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    If a person had the flu, would they be expected to exercise??? NO!! And yet trying to exercise within your "energy envelope" is a challenge always. What seems easy to do for normal people looks herculean to me, and I wonder how do they do that? I do remember in college, before illness, that I COULD do alot!!! And in high heels all day to boot! But you cant lay in bed and atrophy...I tried that and got sicker back in 89 when they told me to get lots of rest.

    Another thing that your story triggered Cort, was that many of us get some good results with a supplement or diet, and then it disappears. I messed around with thyroid for 4 years, determined to get the dose right, cuz I had glimpes of tremendous vitality and sunshine in my brain...I even ran up two flights of stairs to my 3rd story apt. Usually I my legs are in near cramping pain on a regular day by the time Im up to the top. I thot...see!!!! There's nothing wrong with my muscles, I just need my hormones right. WRONG. That hope was a heavy loss.

    Then I tried low dose naltrexone...1 1/2 weeks made me better...could walk alot. Then it turned on me and gave me horrid symptoms.

    I think this sick complex body system is indeed complex. One med or supplement will not shift the whole system.

    I could not work my mind so much as you, Cort. I have at times, indeed, when I couldnt get out of bed at all. Im glad Paxil, Klonopin and Vicodin tame my body symptoms or Id be in a nut house.

    Well, if XMRV is the culprit driving the sick system and if we can tolerate drugs to control it, hopefully the body will line up. ??? I hope.

    Thanks for sharing more and of course, thanks for your tireless work for PWC's. At least your illness doesnt slow down your journalism, etc. :D
     
  11. Cort

    Cort Phoenix Rising Founder

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    I know someone with a very similar experience; thyroid worked - REALLY WELL - once and never again....You can't say it was placebo because she's tried everything under the sun and never got that response. She tried for years to tinker with thyroid and it just never worked out. Our bodies are so complex!

    You LDN experience is really close to my experiences with treatments.

    Exercise is like walking a tight rope for me; some is helpful, doing nothing is a recipe for disaster as is doing very much.........

    I think is gotta be something like XMRV sitting up in the CNS messing around...
     
  12. Wayne

    Wayne Senior Member

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    Fearless woman's brain reveals key to phobias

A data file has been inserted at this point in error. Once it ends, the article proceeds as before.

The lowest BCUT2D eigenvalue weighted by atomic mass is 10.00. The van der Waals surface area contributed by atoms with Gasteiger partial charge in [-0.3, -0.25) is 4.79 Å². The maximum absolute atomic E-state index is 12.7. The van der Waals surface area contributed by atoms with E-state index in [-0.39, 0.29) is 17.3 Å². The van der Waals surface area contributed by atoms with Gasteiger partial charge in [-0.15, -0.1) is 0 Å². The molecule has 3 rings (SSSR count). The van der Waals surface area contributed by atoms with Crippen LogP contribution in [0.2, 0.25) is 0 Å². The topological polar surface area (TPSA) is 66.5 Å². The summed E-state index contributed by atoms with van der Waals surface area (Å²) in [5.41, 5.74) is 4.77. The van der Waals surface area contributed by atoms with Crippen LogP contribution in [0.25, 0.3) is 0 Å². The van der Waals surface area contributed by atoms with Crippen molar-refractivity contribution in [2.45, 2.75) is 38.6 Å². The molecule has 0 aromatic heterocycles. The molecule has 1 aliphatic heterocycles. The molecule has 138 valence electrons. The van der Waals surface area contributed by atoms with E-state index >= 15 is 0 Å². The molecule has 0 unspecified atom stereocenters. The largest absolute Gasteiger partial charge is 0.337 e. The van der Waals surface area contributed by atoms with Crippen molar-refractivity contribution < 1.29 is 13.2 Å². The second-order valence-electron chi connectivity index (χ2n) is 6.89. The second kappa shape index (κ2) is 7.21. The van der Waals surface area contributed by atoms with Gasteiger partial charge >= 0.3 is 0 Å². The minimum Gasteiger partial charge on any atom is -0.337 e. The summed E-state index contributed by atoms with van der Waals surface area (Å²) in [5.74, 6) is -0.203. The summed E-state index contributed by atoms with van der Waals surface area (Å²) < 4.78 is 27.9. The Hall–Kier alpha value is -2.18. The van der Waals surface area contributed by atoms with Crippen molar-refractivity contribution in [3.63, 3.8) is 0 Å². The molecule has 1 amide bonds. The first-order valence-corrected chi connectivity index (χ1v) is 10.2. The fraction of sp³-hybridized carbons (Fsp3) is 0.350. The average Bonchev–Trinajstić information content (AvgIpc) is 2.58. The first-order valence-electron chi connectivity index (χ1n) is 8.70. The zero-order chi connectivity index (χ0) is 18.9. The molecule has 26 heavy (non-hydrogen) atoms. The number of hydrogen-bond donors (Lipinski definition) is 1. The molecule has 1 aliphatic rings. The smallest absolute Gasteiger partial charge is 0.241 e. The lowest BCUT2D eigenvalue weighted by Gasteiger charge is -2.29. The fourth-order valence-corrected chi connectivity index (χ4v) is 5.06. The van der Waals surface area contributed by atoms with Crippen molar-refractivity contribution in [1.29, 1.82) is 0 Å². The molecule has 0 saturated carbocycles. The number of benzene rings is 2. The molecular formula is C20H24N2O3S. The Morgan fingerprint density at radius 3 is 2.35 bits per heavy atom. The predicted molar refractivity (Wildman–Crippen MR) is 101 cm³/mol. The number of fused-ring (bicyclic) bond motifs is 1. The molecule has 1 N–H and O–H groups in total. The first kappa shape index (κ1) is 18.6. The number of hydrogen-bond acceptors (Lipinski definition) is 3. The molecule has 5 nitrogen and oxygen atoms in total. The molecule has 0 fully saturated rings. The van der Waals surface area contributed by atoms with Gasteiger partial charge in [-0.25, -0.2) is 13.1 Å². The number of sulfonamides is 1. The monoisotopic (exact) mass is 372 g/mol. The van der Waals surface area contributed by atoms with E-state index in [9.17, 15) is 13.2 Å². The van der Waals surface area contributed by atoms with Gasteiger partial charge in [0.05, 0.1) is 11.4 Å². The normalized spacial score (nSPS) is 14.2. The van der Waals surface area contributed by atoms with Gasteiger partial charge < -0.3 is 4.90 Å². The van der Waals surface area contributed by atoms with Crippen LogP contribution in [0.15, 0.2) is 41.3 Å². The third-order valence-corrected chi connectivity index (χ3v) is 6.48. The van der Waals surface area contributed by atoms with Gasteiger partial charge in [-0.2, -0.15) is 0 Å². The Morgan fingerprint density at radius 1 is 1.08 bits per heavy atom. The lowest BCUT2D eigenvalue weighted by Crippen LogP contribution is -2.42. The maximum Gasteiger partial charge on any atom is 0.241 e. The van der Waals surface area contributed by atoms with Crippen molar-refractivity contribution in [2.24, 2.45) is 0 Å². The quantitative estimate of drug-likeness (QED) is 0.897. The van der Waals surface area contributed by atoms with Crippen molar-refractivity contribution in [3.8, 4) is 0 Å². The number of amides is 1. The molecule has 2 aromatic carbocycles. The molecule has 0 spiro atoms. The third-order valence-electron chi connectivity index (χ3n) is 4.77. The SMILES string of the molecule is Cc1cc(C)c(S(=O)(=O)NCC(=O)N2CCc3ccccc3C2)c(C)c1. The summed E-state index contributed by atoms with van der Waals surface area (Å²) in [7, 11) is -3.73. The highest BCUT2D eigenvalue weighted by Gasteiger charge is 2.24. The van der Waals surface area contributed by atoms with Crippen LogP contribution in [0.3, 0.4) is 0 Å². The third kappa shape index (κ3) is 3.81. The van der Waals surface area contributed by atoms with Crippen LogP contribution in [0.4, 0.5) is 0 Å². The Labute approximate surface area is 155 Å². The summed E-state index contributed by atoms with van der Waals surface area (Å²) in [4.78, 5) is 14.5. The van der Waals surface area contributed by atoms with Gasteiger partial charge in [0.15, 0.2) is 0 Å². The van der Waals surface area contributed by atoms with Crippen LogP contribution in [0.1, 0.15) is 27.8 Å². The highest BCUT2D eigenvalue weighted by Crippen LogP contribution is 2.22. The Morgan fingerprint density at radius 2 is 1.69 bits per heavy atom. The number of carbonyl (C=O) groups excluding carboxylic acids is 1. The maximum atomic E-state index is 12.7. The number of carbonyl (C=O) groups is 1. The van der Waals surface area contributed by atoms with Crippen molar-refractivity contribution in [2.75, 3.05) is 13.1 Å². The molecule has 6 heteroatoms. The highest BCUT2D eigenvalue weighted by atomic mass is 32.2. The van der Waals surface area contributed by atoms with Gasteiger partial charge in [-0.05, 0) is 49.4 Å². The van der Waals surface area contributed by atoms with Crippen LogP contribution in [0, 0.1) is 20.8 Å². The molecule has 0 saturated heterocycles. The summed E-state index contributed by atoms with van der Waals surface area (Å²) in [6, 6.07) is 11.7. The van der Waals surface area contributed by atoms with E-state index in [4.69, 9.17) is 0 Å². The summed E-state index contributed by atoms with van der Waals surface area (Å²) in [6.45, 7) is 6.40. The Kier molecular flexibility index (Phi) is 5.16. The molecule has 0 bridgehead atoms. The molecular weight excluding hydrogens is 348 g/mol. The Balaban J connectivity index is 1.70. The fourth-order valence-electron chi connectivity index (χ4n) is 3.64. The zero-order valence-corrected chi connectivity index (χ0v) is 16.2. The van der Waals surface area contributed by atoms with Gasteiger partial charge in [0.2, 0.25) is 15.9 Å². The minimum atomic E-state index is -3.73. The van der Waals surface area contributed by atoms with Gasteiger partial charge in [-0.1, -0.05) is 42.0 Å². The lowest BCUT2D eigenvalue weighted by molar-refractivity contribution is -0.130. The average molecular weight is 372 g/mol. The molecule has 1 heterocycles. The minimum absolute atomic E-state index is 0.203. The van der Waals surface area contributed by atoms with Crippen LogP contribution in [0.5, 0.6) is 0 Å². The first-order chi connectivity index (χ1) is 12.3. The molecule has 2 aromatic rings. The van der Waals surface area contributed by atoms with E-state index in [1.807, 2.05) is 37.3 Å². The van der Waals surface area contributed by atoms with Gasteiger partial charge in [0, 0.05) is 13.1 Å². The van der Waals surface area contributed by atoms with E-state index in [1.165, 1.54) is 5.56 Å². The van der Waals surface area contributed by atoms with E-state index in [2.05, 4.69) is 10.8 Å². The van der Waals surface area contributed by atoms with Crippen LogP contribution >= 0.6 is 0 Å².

Though I haven't explored amygdala training much, I do have this interesting phenomena of experiencing undue agitation when I see movement in my peripheral vision, something that I suspect is related to my amygdala. It's actually more problematic when I'm more in a relaxed state and at home. My partner can start walking in the room, and even though I know it's her and she's off to do something else, my whole body tenses up.

    I really haven't read much this thread or followed it closely at all, but ran into an interesting article that may be somewhat relevant and provide an interesting perspective. This article made me wonder whether we should consider an "amygdalaectomy" of sorts???

    Fearless woman's brain reveals key to phobias

    Here's the introductory paragraph

    The 44-year-old mother of three, referred to in the journal Current Biology as SM, has a rare psychological impairment due to a genetic disease called lipoid proteinosis that left holes where her amygdala — the brain’s danger detector — would normally reside.
     
  13. kermit frogsquire

    kermit frogsquire *****

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    Ah what a surprise, another plug for Ashok Gupta, the UK based conman that has tried to open a string of dating agencies, property firms and now targets ME patients.

    His therapy is completely different is it? Funny that since it consists of standing on a cheap piece of paper and saying STOP! Rather like that other conartist, Phil Parker - of the lightning process.

    I know someone that spent over a year unable to leave the house as a result of Guptas program, why because they really did have ME and not a mental disorder.

    From reading the above story and the repeated improvements with Zinc, transfer factor and a whole host of other treatments that have no effect on true ME, it is clear that the more likely explanation is that you were well but were in fear of actually being well. Your ME had gone, you merely had a mental illness left over, which is understandable if you had been ill 10 years. You would have got the same benefit - as you atested to any wacky therapy. I find it incredulous that there are yet more plugs for conmen like Gupta and Parker.

    For anyone looking into this therapy

    * Stand on some coloured paper,
    * say STOP,
    * You dont have to do your symptoms.
    * Think some relaxing thoughts,
    * tell yourself you are wonderful.
    * Hey presto you are cured - there thats for free.

    I can report that the Office of Fair Trading is currently investigating these types of sellers for the most serious breaches of consumer law. The penality of which is 2 years in prison. Please be ware and do not believe success stories written by one off individuals on message boards!
     
  14. sleepy237

    sleepy237 Senior Member

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    Thanks for sharing Cort, can relate to a lot, there is a man called Ashok K Jayne, he has meditation tracks available for download on amazon and has one of the most profound effects with his voice and ability to enable us to stop thoughts. Thought I would put his name up here as he is under recognised and I found his track to be amazing. Keep going keeping on going great progress:thumbsup:
     
  15. svetoslav80

    svetoslav80 Senior Member

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    Hey I didn't know so many people with CFS also do Vipassana. I do it too.
     
  16. SaveMe

    SaveMe *****

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    I know zinc helps boost testosterone, but never seen it in liquid form. CoQ10 seems to help me too. This looks interesting because in some anxiety disorders (which I have), an over-active amygdala is believed to be responsible.